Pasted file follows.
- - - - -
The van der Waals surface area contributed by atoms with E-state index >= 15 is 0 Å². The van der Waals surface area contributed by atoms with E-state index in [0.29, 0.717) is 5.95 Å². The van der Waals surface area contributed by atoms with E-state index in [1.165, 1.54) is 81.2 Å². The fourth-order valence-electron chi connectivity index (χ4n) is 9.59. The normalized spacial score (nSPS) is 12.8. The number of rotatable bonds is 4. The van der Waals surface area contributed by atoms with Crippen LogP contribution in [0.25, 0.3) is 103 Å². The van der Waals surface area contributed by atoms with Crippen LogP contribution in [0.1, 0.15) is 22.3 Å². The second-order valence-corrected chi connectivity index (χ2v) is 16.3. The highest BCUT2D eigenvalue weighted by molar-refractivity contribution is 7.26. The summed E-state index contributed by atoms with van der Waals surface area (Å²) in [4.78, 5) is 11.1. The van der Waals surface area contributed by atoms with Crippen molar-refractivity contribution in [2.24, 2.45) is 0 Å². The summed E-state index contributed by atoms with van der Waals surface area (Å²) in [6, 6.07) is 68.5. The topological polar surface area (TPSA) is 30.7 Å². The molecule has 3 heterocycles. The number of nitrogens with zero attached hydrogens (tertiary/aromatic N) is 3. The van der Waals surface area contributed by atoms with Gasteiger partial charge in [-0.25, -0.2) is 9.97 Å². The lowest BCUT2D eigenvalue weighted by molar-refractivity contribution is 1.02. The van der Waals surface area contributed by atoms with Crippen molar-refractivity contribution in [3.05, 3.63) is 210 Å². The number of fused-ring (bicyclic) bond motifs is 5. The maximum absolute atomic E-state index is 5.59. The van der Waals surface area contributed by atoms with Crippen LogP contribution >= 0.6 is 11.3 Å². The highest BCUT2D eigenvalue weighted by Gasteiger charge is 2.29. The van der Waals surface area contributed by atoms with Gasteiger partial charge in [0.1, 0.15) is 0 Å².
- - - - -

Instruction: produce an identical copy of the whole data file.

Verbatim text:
The van der Waals surface area contributed by atoms with E-state index >= 15 is 0 Å². The van der Waals surface area contributed by atoms with E-state index in [0.29, 0.717) is 5.95 Å². The van der Waals surface area contributed by atoms with E-state index in [1.165, 1.54) is 81.2 Å². The fourth-order valence-electron chi connectivity index (χ4n) is 9.59. The normalized spacial score (nSPS) is 12.8. The number of rotatable bonds is 4. The van der Waals surface area contributed by atoms with Crippen LogP contribution in [0.25, 0.3) is 103 Å². The van der Waals surface area contributed by atoms with Crippen LogP contribution in [0.1, 0.15) is 22.3 Å². The second-order valence-corrected chi connectivity index (χ2v) is 16.3. The highest BCUT2D eigenvalue weighted by molar-refractivity contribution is 7.26. The summed E-state index contributed by atoms with van der Waals surface area (Å²) in [4.78, 5) is 11.1. The van der Waals surface area contributed by atoms with Crippen molar-refractivity contribution in [2.24, 2.45) is 0 Å². The summed E-state index contributed by atoms with van der Waals surface area (Å²) in [6, 6.07) is 68.5. The topological polar surface area (TPSA) is 30.7 Å². The molecule has 3 heterocycles. The number of nitrogens with zero attached hydrogens (tertiary/aromatic N) is 3. The van der Waals surface area contributed by atoms with Gasteiger partial charge in [-0.25, -0.2) is 9.97 Å². The lowest BCUT2D eigenvalue weighted by molar-refractivity contribution is 1.02. The van der Waals surface area contributed by atoms with Crippen molar-refractivity contribution in [3.05, 3.63) is 210 Å². The number of fused-ring (bicyclic) bond motifs is 5. The maximum absolute atomic E-state index is 5.59. The van der Waals surface area contributed by atoms with Crippen LogP contribution >= 0.6 is 11.3 Å². The highest BCUT2D eigenvalue weighted by Gasteiger charge is 2.29. The van der Waals surface area contributed by atoms with Gasteiger partial charge in [0.1, 0.15) is 0 Å².